Pianist Gerald Moore sometimes was referred to as "The Unashamed Accompanist." On LPs and on concert stages, he partnered some of the greatest singers of his time, including Elisabeth Schwarzkopf and Dietrich Fischer-Dieskau, and he was like a fresh herb in a fine bowl of soup: although he did not call attention to himself, he was an essential ingredient not to be eliminated or even substituted. He had no inferiority complex about what he was doing, perhaps because he did it so well.
Like Moore, Artur Balsam apparently did not have much of an ego. He could have had a stellar solo career, but he seemed quite contented to be a chamber musician primarily, and to partner musicians such as Yehudi Menuhin and Nathan Milstein. With Beethoven's or Mozart's violin sonatas, for example, one common way to rankle pianists is to suggest that they are accompanying the violinist in these works. (Indeed, the two musicians must be equal partners in this repertoire.) One senses that Balsam took such unintentional slights in stride and then got back to doing what he loved and what he did best: making music.
This is not to suggest that Balsam never appeared in the spotlight. He recorded most of Mozart's piano music, for example. During the 1950s, he made many recordings for the Concert Hall label, usually of out-of-the-way repertoire, and five of his concerto recordings have been assembled here by Bridge. This is a nice tip of the hat, on the part of Bridge, because Balsam already appears on the label in numerous live recordings from the Library of Congress with Milstein, the Budapest String Quartet, and other musicians.
Bridge's release comes with extensive booklet notes by Dan Berlinghoff, who studied with Balsam in the 1980s, and who was director of the Artur Balsam Foundation for Chamber Music for ten years. Seventeen pages of the booklet are devoted to a biography of the pianist, who was born in the Polish city ofºodz in 1906, tracing the career's ascent, and his contributions to not only solo and chamber music, but to pedagogy, and also the promotion of under-represented repertoire.
Back in the 1950s, the five concertos presented on these two CDs were less familiar than they are today. One could not go to the shelf and take down several complete sets of Mozart's piano concertos, for example. Labels such as Concert Hall (whose LPs were pressed on red vinyl!) filled a niche by giving collectors recordings of music that they could not find anywhere else. The performances were not glamorous, but they were noteworthy for their objectivity, and for their responsible treatment of the composer and of the repertoire. Modern ears might prick up in curiosity over the C.P.E. Bach, for example – Balsam plays a modern piano, but one can clearly hear a harpsichord plunking away in the depths of the Winterthur Symphony Orchestra – but inquiries into the "correct" way of playing such music hardly had begun in the early 1950s. And speaking of curiosity, the Beethoven concerto presented here is not one of the canonic five, but the composer's own arrangement ("reworking" might be a better word) of the famous Violin Concerto. The composer intended this as a present for the wife of his friend Stephan van Breuning. It has been recorded a few times since Balsam did so, but it remains a rarity compared to the version for violin and orchestra.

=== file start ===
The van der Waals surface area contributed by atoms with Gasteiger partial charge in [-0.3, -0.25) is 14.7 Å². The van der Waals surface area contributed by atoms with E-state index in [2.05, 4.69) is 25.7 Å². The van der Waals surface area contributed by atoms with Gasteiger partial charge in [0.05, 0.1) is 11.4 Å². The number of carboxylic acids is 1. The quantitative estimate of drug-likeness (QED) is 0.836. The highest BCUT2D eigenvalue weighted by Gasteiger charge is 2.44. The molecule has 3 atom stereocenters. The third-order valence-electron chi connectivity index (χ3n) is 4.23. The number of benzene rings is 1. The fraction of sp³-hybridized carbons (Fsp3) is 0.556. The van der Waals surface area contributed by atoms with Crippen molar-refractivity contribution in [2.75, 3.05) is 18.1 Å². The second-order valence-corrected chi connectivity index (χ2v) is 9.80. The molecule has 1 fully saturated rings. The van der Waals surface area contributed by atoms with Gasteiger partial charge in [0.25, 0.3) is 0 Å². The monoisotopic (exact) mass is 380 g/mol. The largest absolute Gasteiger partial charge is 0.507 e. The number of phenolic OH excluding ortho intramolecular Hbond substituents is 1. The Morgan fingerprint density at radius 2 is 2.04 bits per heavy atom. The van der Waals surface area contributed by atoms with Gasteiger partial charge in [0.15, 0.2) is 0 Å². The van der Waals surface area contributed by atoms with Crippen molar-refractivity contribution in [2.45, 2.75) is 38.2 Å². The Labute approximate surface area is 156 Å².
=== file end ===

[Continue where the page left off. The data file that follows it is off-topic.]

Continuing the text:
So what about Balsam? These recordings have a rare refinement, probably born of a lifetime of hearing other musicians play, while he did the same. He neither leads nor follows. This isn't playing that screams "look at me." Instead, it suggests, "Listen to us – we have something here you've probably never heard before." It's insinuating musicianship. In this era before "period performance" scholarship kicked into high gear, Balsam obviously was thinking about what performance style would present this repertoire to its best advantage. The result is playing in which extremes of tempo, dynamics, and expression are avoided. The key word is "balance." If a listener is not sympathetic to the repertoire, he or she might find these performances on the dull side, but I don't think these concertos need any "special help" – just the performers' intelligence and sensitivity. That is what they receive here. These recordings are a worthy souvenir, not just of an excellent pianist, but of early efforts to preserve byways of the repertoire and to bring them to a wider audience, just as certain specialty CD labels do today.
Unfortunately, Bridge has not included recording information, but perhaps dates, etc. Are no longer available. Although the sound shows its age – actual Concert Hall LPs seem to have been the source materials used – the transfers (by Adam Abeshouse and David Merrill) are very listenable.
Copyright © 2007, Raymond Tuttle